“You know what that means,” Franks said. “Expenses are going up. We’ve got to watch that.”
Northern District Public Service Commissioner Brandon Presley has launched an investigation into Northeast Itawamba Water Association following a report of system overcapacity from the Mississippi Department of Health.
Presley’s office made the announcement early last week.
According to the docket filed by Presley’s office with the statewide Public Service Commission (PSC), Northeast Itawamba Water Association is serving roughly 1,500 customers via two systems – Ridge and Salem. The Salem System is now operating at 104% design capacity. Because of the system overload, the Mississippi Department of Health’s Bureau of Public Water Supply has placed a moratorium on the system, prohibiting the water district from connecting new customers to it.
According to a report on an inspection of the local water district’s drinking water supply conducted by the Mississippi Department of Health (MDH), “[n]o new customers shall be added and no new subdivisions or line extensions will be approved until the system has adequate capacity to serve them.”
The MDH inspection took place on June 6, 2018.
“This has been going on for eight years,” Presley told The Times. “It is my understanding that hundreds of thousands of dollars have been spent during that time on engineering plans and studies and no action has been taken to solve the problem.”
The public service commissioner’s investigation will look into specifics concerning what the docket describes as the association’s “unwillingness or inability to serve prospective customers on the Salem System.”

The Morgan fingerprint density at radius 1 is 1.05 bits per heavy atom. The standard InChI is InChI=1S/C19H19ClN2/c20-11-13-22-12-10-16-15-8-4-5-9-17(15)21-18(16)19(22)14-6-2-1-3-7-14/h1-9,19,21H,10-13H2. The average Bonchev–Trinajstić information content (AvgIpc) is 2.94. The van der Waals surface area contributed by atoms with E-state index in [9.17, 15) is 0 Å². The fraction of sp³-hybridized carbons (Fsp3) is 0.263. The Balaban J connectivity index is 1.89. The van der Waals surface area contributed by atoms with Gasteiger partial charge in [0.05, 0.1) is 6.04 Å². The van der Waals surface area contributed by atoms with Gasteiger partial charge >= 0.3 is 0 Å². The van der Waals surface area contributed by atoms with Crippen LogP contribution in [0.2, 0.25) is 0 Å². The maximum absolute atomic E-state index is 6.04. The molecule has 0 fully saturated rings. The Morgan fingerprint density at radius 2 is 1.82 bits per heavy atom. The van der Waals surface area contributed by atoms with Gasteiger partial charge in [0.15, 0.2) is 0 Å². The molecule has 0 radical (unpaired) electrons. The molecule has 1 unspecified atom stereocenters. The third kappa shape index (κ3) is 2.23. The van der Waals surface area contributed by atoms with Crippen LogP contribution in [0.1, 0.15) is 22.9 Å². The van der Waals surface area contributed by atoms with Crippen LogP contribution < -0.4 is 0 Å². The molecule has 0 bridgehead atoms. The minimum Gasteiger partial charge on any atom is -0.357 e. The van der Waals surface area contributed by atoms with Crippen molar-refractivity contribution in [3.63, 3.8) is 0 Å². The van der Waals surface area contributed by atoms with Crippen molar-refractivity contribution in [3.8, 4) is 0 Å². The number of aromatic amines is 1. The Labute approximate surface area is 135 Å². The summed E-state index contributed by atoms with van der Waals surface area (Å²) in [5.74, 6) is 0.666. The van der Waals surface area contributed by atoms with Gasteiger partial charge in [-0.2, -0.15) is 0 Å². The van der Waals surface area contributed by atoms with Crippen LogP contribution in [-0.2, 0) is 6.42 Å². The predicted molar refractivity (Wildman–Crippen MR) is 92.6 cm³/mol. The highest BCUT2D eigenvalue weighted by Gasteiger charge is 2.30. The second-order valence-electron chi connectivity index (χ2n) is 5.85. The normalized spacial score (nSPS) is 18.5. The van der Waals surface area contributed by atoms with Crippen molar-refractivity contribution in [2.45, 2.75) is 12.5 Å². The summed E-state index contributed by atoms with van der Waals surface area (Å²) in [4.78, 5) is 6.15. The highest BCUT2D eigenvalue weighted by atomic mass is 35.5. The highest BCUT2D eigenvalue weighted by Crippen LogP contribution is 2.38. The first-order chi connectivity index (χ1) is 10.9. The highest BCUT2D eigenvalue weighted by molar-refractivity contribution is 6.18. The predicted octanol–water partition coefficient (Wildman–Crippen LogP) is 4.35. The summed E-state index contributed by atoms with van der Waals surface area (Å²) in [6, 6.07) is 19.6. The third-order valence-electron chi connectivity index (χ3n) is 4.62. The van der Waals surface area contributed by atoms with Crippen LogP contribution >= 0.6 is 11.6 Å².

Presley said the water association has a long waiting list of would-be customers.
“We are asking Northeast Itawamba Water Association to submit a short-term solution for immediate action within 45 days of receiving our notification,” Presley said. “Once that is in place, they have 180 days to have a long-term plan submitted. If they do not comply, the association will go into receivership.”
If the issue is not resolved and Northeast Itawamba is unable to reach MSDH capacity compliance, they are to inform the PSC as to why it was unable to correct their capacity issues, what steps are being taken to reach MSDH compliance, and provide the PSC with a time line for achieving said capacity compliance.
Presley’s office may also initiate receivership proceedings if it determines the local water association is unwilling to adequately service its customers. In that case, a court-appointed would run the association until the issue is resolved.
Presley said a preliminary meeting with Northeast Itawamba Water Association board member Andy Graham and operator Reed Adams, Monday, were productive. He said he’s been pleased with the water association’s cooperation with his office.
“We want them to work with us and get this resolved quickly,” Presley said. “It’s a shame and disgrace this association has no ability to add a customer or business.”
Itawamba County law enforcement agents have charged a Marietta man with murder following a July 2 shooting death in the Kirkville community.
Jason Culver, 37, of 1521 Dickerson Road, Marietta, was taken into custody Tuesday but not officially charged with the fatal shooting of Michael George of Kirkville until Wednesday morning.
Culver received his initial court appearance on July 3. Itawamba County Justice Court Judge Harold Holcomb set his bond at $500,000. As of late Monday afternoon, Culver was still being held in the Itawamba County Jail.
According to Dickinson, Culver was charged after investigators spoke with two eyewitnesses of the shooting at 247 Fidgett Road. The shooting occurred outside the house around 1:50 p.m. George was shot multiple times with a 9mm handgun.
Culver, whose name wasn’t initially released, claimed the shooting was in self defense. The sheriff said speaking to the two witnesses and further investigation of the scene of the shooting lead investigators to believe otherwise.